House ag reaches deal, sends farm bill to Senate, reports say
House Agriculture Committee Chairman Michael Conaway has backed off dramatic changes to SNAP in the stalled $87 billion farm bill, sealing a deal with ranking Democrat Collin Peterson and sending a version of the bill to the Senate, according to press reports.
FDA and USDA to jointly oversee cell-based meat
The USDA and FDA will both oversee the production of cell-cultured food products derived from livestock and poultry, FDA commissioner Scott Gottlieb and USDA Secretary Sonny Perdue announced Friday, ending a dispute about oversight of the nascent industry.
Sen. Grassley heads to finance committee
Iowa Sen. Chuck Grassley used the power of seniority to claim chairmanship of the tax-writing Finance Committee on Friday, saying he would pursue a pro-growth agenda of “additional tax relief and tax fairness” and making health care more affordable.
TODAY’S QUICK HITS
Monsanto back in cancer-trial spotlight (Reuters): A California judge last week granted an expedited trial in the case of a California couple suffering from cancer who sued Bayer AG’s Monsanto, alleging the company’s weed killer Roundup caused their disease.
Smithfield pulls out of tariff bailout (Washington Post): Smithfield Foods, a leading pig producer owned by the Chinese conglomerate WH Group, has given up the chance to receive $240,000 under the bailout program set up to help American farmers in Trump’s trade war with China.
Beefing up reporting between the coasts (NY Times): A journalist developed a database, Shoeleather, “aimed at connecting journalists outside the nation’s media hubs — New York City, Washington, Los Angeles and San Francisco — with editors across the country for the purpose of reporting on their home regions.”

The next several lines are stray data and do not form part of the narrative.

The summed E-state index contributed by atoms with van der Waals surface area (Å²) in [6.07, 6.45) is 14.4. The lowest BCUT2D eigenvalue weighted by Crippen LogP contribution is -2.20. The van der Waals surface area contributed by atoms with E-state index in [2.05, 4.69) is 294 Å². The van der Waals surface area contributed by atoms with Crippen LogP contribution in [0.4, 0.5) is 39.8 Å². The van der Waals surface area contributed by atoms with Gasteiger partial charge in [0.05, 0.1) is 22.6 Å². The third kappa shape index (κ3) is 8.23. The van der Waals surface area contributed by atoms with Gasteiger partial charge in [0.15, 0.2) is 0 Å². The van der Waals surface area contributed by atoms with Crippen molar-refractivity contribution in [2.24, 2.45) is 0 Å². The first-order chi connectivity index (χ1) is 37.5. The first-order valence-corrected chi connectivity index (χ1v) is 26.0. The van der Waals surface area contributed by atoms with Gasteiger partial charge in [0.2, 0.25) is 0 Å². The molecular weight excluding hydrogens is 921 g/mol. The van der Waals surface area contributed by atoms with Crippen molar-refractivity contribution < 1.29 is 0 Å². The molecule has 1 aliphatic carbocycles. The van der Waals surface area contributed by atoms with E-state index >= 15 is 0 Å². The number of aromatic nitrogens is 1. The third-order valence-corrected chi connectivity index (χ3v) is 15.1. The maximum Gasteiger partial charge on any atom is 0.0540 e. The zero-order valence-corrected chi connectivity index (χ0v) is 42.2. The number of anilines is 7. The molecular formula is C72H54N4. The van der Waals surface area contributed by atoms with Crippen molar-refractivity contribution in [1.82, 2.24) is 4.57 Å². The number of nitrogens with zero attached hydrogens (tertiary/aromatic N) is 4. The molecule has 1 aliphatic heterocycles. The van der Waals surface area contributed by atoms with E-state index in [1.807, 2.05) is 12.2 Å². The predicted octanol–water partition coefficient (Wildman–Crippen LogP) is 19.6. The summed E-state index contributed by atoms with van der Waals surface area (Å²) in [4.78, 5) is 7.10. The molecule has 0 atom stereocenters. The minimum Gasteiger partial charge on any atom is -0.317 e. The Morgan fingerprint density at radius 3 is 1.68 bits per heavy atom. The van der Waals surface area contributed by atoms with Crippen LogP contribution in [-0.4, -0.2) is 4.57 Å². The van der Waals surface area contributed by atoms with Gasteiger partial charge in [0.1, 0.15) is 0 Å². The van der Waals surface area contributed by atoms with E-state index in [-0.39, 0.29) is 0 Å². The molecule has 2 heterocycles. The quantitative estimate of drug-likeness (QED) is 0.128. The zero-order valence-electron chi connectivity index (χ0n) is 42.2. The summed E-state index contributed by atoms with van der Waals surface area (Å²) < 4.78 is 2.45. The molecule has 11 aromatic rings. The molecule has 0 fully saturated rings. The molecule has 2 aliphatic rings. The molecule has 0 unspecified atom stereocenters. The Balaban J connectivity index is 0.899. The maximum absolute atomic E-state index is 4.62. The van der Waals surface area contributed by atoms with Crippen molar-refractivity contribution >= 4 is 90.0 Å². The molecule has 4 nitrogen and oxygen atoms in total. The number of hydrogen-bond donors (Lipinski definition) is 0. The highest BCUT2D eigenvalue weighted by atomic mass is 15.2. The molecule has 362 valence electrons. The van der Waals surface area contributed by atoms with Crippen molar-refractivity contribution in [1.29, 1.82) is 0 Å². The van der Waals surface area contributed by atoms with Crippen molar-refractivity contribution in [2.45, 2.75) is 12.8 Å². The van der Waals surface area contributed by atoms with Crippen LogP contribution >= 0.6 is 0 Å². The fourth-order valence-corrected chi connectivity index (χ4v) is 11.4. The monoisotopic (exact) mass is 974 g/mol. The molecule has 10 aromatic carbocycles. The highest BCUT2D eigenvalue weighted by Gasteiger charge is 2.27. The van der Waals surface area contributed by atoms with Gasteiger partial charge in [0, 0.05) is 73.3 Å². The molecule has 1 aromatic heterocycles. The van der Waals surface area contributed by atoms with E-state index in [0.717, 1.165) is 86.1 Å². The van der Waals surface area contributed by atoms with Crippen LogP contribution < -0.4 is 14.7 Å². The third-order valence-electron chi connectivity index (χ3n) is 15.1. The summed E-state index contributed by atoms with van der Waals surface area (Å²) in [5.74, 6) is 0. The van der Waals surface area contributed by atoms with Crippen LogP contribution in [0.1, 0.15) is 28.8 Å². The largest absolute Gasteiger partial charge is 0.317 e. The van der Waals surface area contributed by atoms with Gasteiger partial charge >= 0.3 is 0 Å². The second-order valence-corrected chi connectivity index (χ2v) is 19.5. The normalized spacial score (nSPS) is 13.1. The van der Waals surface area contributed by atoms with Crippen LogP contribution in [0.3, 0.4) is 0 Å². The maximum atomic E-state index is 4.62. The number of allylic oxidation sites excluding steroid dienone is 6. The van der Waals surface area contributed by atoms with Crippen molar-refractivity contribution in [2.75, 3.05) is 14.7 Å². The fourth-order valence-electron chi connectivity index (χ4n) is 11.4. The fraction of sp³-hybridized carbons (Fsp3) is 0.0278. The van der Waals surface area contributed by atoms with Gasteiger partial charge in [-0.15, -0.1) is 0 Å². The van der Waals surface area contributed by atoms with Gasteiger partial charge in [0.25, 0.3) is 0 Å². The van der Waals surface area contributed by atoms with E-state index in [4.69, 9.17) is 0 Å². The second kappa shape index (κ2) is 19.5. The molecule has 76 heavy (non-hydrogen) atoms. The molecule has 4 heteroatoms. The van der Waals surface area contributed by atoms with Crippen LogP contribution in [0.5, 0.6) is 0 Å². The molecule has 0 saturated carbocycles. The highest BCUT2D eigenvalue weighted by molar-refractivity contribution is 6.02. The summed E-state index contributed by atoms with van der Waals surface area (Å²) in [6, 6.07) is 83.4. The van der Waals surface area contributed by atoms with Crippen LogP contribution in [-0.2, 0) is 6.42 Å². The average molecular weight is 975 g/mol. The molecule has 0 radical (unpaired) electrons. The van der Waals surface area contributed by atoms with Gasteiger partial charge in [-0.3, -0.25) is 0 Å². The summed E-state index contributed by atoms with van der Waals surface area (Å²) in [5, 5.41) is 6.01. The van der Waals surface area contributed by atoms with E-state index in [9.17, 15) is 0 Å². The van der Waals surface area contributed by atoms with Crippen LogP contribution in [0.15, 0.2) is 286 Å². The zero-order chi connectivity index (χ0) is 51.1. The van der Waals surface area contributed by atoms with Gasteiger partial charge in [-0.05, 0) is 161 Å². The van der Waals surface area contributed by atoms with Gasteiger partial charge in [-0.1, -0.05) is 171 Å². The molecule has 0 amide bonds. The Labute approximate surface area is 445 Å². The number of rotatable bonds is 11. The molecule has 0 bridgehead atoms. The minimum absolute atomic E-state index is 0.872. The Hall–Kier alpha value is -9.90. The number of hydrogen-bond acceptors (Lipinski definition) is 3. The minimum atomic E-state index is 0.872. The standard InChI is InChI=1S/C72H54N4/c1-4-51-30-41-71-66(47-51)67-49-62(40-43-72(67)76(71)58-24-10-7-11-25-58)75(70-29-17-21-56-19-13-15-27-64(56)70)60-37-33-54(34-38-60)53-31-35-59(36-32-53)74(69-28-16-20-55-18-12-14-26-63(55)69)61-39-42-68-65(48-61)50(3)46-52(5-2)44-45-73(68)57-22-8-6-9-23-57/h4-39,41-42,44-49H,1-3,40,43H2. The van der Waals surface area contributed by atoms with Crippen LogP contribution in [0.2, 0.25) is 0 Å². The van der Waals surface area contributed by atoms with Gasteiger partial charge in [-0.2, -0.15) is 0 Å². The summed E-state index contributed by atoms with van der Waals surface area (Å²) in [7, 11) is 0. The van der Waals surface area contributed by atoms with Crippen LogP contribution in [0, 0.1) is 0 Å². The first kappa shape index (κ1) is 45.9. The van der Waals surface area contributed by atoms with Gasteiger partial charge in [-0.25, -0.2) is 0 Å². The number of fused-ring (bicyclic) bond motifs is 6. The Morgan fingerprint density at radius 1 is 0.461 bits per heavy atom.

ON THE USDA CALENDAR
– Deputy Agriculture Secretary Steve Censky speaks to Legislative Action Conference, hosted annually by School Nutrition Association, 2 p.m. ET. The conference opened on Sunday and devotes its final day, Tuesday, to visiting lawmakers.
– National School Breakfast Week, through Friday, “a weeklong celebration of the school breakfast program.”
– House Small Business subcommittee hearing, “Disconnected: Rural broadband and the business case for small carriers,” 10 a.m. ET, 2360 Rayburn
– USDA issues U.S. and Canadian Cattle and Sheep, and U.S. and Canadian Hogs reports, 3 p.m. ET.
– USDA releases monthly Cattle on Feed and Cold Storage reports, noon ET.
– Thanksgiving Day, a holiday that began during colonial times as a harvest feast and became an annual national holiday by proclamation of President Lincoln in 1863 during the Civil War, “to heal the wounds of the nation” and commend care of “widows, orphans, mourners or sufferers in the lamentable civil strife.” Lincoln chose the final Thursday of November. President Franklin Roosevelt advanced it by a week in 1939 to spur the economy during the Depression. In a 1941 statue, Congress set Thanksgiving as the fourth Thursday of November. The American celebration of Thanksgiving as a response to the fall harvest “falls under a category of festivals that spans cultures, continents and millennia,” says History.com. “Historians have noted that Native Americans had a rich tradition of commemorating the fall harvest with feasting and merrymaking long before Europeans set foot on their shores.”
– International Grains Council releases monthly Grain Market Report, London.
– “Black Friday,” when Americans celebrate shopping deals as the year-end holidays loom.
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